It will also put pressure on the Mexican government to do their part. A federal emergency lets Mexico know that this crisis is not just a regional issue, it’s a major national priority of the United States.

Q: How are you working with bi-national key stakeholders to ensure the best result for your constituents?

Vice Chair Lawson-Remer: Along with our congressional delegation, we’ve engaged the regional government in Mexico to urge them into action. The funds to fix the broken Punta Bandera sewage plant have been proposed in the Mexican National budget, but we need to apply public pressure to ensure the funds are approved when their government votes on their budget this fall. And then we need to keep the pressure on to expedite this project, so it moves as quickly as possible to address this environmental emergency on our coastline.

Q: How are you, along with fellow San Diego County Board of Supervisors, working to keep local beaches and the Tijuana River Valley Regional Park, affected by the sewage contamination crisis, open and safe for public access?

Vice Chair Lawson-Remer: Since I came into office, we’ve made major strides to address the pollution issues on our side of the border. Our County has made huge new investments in stormwater infrastructure to help keep pollutants and harmful runoff out of our ocean and watersheds. Our Beach and Bay Water Quality Monitoring Program protects the public health of millions of residents and visitors each year through a rigorous water testing and public education program.

But at this point we really need federal action to get us closer to a real solution. Until our government and the Mexican government get serious about fixing the root of the problem — the broken sewage treatment infrastructure — we’re going to see these harmful effects continue.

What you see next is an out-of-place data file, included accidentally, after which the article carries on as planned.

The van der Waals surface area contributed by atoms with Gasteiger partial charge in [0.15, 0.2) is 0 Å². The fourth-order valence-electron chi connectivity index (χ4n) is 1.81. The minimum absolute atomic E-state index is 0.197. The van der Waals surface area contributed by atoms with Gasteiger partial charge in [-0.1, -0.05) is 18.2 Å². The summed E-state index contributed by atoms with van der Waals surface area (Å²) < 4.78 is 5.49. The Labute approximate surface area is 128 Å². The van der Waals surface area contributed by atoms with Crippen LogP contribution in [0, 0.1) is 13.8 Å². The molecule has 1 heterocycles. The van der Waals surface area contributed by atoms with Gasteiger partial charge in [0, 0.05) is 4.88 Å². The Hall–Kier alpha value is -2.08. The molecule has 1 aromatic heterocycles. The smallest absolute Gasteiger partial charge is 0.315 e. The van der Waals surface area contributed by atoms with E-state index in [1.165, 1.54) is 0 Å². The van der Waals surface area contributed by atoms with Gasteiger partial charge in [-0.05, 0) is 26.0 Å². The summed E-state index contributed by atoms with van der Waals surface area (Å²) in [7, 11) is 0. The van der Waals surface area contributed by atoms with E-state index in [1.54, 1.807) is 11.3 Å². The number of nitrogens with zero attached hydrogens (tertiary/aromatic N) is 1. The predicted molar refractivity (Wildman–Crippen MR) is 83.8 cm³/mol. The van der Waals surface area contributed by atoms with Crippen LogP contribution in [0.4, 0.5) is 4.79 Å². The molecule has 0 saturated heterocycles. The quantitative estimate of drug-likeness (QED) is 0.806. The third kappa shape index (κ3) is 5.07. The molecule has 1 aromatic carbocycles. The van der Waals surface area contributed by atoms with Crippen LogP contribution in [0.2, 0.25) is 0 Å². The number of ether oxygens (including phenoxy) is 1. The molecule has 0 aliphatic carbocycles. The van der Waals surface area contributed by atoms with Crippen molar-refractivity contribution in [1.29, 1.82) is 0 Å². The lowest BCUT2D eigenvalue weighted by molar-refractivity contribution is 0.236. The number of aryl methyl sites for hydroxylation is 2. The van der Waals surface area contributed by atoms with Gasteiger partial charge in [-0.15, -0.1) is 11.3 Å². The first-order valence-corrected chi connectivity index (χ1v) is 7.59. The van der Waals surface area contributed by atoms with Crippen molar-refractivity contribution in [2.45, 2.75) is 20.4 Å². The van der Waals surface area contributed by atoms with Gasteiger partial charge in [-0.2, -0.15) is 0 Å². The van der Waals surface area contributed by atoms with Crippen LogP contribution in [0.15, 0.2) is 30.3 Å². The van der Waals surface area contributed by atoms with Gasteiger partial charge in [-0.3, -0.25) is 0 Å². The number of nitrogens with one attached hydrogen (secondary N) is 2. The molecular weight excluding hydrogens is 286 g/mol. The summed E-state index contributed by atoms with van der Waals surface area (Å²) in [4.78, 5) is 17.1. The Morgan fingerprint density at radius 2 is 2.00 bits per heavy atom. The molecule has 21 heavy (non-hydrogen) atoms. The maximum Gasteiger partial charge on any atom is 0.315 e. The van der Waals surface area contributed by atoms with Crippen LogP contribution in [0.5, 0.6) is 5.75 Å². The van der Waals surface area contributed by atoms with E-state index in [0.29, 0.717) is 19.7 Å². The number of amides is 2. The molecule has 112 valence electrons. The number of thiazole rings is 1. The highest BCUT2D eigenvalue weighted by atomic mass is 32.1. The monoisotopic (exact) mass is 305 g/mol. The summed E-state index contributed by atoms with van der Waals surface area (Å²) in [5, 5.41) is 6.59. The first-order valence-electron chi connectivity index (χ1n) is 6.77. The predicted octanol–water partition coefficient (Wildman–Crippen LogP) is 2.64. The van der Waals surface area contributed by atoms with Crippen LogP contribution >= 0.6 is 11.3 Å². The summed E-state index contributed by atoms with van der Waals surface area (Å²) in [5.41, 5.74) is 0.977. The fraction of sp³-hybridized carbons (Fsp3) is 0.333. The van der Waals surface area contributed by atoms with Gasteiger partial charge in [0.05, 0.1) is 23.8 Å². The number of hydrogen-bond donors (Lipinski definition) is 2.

Q: What solutions can the community of Coronado expect you to bring forth by 2024 to lessen beach closures?

Vice Chair Lawson-Remer: At the county level, we will keep doing everything in our power to keep our water clean — this goes back to the critical investment in stormwater infrastructure I fought for, as well as rehabilitation efforts our county will be working on in the Tijuana River Valley.

In just the past two years we’ve made more progress than our old leadership was able to accomplish in decades. With the momentum we’ve been building, I’m optimistic that we’ll finally get the attention this issue deserves from our federal government.

But that only happens if we keep the pressure on, which is why I’ll be calling for action until all of our beautiful beaches are safe to swim in.

Q: Where does sewage pollution fall in your list of key issues that you will consider a priority during reelection for the District 3 seat following your current term as Supervisor?

Vice Chair Lawson-Remer: Protecting our beaches and coastlines is of the utmost importance. At the current pace, my four-year-old daughter may be a teenager by the time we’ve made any real progress on this pollution crisis, and that’s unacceptable.

This issue is a top priority of mine, and must remain a priority for all levels of our government as we move forward. Some of the issues I’m committed to tackling are extremely complicated and multifaceted – making housing costs more affordable; tackling homelessness on our streets; building resilience against climate change; or stopping the spread of illicit and deadly drugs.

But addressing this sewage crisis is much more simple; we just need the determination to see it through. That’s why every voice matters, and we must keep the pressure on our federal government to step up.